Alternatively, the emissary could be delivering the vision of another working-class poet Richard Brazier titled “The Girl Across the Way,” which he wrote in jail in the “year of conspiracy, 1917” and sent it to Chumley. Or it could be the prose poem, with the opening: “On Land or Sea wherever you may be stearing [sic] the ship in the tempests breath or behind prison bars of freedom bereft you who gain riches regardless of danger … ,” and closing: “To fellowworker Chumley. If you have use for this [,] put in the Rebel Worker Wigand Allen.”

The Second Envelope: A ‘Defaced’ Container

Browsing on, I find the envelope from Underwood’s News Photo Service series, World Events in Pictures. A diagonally placed note in black and red alerts to its intended contents (stereographs): “Press Matter, For Editor.” In branded stationery, the envelopes may ‘own’ their content but scribbled on its face is another message. I find the words “Secret Prison Newspaper” in a collector’s or archivist’s hand (Fig. 2). Intended for delivery of stock photos, it doubles as a container for prison journalism. This envelope was meant to keep, not send or receive.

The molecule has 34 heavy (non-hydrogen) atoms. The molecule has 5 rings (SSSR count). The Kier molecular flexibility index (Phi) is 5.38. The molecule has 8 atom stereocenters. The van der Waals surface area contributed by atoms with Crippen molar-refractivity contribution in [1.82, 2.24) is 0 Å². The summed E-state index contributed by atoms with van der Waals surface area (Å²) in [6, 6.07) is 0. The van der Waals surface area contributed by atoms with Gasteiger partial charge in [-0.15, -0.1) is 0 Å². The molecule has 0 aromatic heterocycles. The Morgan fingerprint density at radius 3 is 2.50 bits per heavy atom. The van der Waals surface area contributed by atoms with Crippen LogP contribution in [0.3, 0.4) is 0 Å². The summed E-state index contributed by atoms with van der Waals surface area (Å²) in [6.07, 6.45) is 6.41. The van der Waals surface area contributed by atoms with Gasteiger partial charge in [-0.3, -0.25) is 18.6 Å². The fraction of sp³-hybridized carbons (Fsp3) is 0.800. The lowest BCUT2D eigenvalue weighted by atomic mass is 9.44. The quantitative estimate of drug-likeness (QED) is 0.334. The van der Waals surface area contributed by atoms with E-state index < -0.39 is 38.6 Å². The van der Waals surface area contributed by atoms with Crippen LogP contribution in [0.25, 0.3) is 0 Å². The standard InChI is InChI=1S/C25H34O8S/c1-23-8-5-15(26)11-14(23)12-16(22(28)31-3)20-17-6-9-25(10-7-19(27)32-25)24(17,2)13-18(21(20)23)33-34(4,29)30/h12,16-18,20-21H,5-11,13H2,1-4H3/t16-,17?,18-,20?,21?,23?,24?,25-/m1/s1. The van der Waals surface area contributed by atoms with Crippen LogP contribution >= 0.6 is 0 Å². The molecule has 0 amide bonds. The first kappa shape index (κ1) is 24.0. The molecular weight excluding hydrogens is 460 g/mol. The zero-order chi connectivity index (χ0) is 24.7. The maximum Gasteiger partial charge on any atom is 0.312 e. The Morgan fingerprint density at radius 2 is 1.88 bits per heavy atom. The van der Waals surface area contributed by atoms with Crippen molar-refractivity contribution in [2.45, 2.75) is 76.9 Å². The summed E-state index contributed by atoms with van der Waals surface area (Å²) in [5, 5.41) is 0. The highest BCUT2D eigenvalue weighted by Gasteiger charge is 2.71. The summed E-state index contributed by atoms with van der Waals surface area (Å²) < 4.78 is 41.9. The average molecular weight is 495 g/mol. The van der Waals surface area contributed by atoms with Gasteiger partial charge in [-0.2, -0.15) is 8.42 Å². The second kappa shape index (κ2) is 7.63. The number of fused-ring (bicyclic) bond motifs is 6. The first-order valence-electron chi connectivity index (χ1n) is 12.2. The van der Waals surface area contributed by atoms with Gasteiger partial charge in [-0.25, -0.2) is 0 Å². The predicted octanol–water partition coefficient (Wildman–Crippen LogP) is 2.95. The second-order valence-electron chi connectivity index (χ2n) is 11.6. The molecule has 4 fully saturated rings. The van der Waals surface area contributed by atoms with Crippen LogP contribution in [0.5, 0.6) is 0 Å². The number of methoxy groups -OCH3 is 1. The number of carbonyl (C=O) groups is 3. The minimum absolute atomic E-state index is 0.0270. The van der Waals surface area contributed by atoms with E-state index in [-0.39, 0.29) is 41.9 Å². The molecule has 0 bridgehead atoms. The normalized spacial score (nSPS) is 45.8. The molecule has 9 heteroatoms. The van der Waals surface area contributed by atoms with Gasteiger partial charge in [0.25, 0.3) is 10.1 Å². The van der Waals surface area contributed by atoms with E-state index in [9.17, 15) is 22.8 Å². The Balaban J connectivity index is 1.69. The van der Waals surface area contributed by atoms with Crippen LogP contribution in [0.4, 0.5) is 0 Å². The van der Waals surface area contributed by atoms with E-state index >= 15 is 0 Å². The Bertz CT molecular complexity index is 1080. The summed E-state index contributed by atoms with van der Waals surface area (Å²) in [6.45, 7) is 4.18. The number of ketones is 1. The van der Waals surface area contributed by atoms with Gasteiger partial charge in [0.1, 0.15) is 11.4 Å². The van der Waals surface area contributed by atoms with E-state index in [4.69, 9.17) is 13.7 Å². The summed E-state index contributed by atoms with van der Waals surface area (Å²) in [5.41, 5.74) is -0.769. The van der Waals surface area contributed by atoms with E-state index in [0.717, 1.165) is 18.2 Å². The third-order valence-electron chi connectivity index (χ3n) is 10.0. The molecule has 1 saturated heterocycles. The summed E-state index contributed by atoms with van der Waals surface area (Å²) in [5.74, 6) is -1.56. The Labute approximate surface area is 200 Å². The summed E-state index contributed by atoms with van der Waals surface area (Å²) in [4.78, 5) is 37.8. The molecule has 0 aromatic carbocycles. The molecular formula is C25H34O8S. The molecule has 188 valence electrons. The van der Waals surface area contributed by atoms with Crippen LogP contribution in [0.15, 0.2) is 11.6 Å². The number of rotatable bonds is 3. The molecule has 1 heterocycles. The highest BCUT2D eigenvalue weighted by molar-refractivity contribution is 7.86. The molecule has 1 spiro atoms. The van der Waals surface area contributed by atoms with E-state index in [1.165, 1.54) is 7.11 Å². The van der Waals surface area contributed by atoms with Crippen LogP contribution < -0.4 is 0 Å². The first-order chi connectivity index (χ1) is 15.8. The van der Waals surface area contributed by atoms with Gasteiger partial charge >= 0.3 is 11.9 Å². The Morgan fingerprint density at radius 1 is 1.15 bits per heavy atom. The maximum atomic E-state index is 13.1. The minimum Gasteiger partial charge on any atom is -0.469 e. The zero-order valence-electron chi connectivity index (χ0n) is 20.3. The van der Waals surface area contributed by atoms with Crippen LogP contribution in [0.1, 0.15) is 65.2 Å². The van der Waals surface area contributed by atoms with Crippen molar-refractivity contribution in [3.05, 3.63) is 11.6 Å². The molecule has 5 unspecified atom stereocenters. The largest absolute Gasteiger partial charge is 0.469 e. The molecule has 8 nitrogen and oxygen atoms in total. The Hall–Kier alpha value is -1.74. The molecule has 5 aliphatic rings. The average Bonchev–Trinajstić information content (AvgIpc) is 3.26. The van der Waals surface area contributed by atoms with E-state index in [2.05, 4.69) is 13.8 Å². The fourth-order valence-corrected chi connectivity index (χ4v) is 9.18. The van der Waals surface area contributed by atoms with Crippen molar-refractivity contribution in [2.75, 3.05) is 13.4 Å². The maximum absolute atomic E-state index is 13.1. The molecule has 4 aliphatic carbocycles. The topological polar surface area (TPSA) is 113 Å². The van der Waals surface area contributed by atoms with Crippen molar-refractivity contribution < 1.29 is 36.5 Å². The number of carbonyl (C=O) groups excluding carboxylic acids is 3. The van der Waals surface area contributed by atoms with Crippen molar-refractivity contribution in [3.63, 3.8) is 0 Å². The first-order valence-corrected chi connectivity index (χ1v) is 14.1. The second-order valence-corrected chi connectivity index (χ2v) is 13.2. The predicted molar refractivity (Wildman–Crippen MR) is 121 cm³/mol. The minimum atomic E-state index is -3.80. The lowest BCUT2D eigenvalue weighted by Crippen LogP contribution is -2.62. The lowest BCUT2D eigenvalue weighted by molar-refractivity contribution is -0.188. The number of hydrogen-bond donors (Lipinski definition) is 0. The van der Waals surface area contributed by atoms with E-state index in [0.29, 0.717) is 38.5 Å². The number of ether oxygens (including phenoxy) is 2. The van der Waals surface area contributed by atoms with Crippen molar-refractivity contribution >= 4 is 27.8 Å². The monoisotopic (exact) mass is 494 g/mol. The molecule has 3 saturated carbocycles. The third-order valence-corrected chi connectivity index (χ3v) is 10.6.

Color photo of brown envelope branded to “Underwood’s New Photo Service”. “First Class” in red capital letters and “Do Not Fold” in black capital letters in the middle. Other details are explained in the text.
Fig. 2: Underwood & Underwood envelope with inscription “Secret Prison Newspaper.” Industrial Workers of the World collection, 1916-1922, Rare Book & Manuscript Library, Columbia University in the City of New York. Click the image to view it in full size.
The Third Envelope: The Blast  

Found in the archival folder labeled “Various envelopes,” is one postmarked 1940 with instruction to be filed “with other documents of Blast & E. Goldman” that, surprisingly, contained a letter. The letter was signed by Alexander Berkman and Emma Goldman, dated August 15, 1916. (Fig. 3a-b).